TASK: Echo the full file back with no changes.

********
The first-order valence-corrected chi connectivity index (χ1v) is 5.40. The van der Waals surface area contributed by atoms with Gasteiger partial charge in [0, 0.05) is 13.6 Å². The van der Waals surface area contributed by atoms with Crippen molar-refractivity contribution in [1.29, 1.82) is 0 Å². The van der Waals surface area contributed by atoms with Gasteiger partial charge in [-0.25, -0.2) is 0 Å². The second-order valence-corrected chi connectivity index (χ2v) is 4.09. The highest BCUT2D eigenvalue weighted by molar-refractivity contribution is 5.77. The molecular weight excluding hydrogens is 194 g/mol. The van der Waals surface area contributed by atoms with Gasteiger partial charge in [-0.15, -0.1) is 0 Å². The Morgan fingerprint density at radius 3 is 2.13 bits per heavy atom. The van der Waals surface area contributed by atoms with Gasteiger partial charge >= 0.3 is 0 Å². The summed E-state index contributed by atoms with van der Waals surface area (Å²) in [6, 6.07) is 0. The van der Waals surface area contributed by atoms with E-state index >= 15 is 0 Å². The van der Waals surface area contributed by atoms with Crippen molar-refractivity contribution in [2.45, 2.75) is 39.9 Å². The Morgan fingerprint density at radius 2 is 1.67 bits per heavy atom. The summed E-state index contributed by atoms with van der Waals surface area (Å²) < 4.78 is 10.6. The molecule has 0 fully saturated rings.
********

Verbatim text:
The first-order valence-corrected chi connectivity index (χ1v) is 5.40. The van der Waals surface area contributed by atoms with Gasteiger partial charge in [0, 0.05) is 13.6 Å². The van der Waals surface area contributed by atoms with Crippen molar-refractivity contribution in [1.29, 1.82) is 0 Å². The van der Waals surface area contributed by atoms with Gasteiger partial charge in [-0.25, -0.2) is 0 Å². The second-order valence-corrected chi connectivity index (χ2v) is 4.09. The highest BCUT2D eigenvalue weighted by molar-refractivity contribution is 5.77. The molecular weight excluding hydrogens is 194 g/mol. The van der Waals surface area contributed by atoms with Gasteiger partial charge in [-0.15, -0.1) is 0 Å². The Morgan fingerprint density at radius 3 is 2.13 bits per heavy atom. The van der Waals surface area contributed by atoms with Gasteiger partial charge >= 0.3 is 0 Å². The summed E-state index contributed by atoms with van der Waals surface area (Å²) in [6, 6.07) is 0. The van der Waals surface area contributed by atoms with E-state index >= 15 is 0 Å². The van der Waals surface area contributed by atoms with Crippen molar-refractivity contribution in [2.45, 2.75) is 39.9 Å². The Morgan fingerprint density at radius 2 is 1.67 bits per heavy atom. The summed E-state index contributed by atoms with van der Waals surface area (Å²) < 4.78 is 10.6. The molecule has 0 fully saturated rings.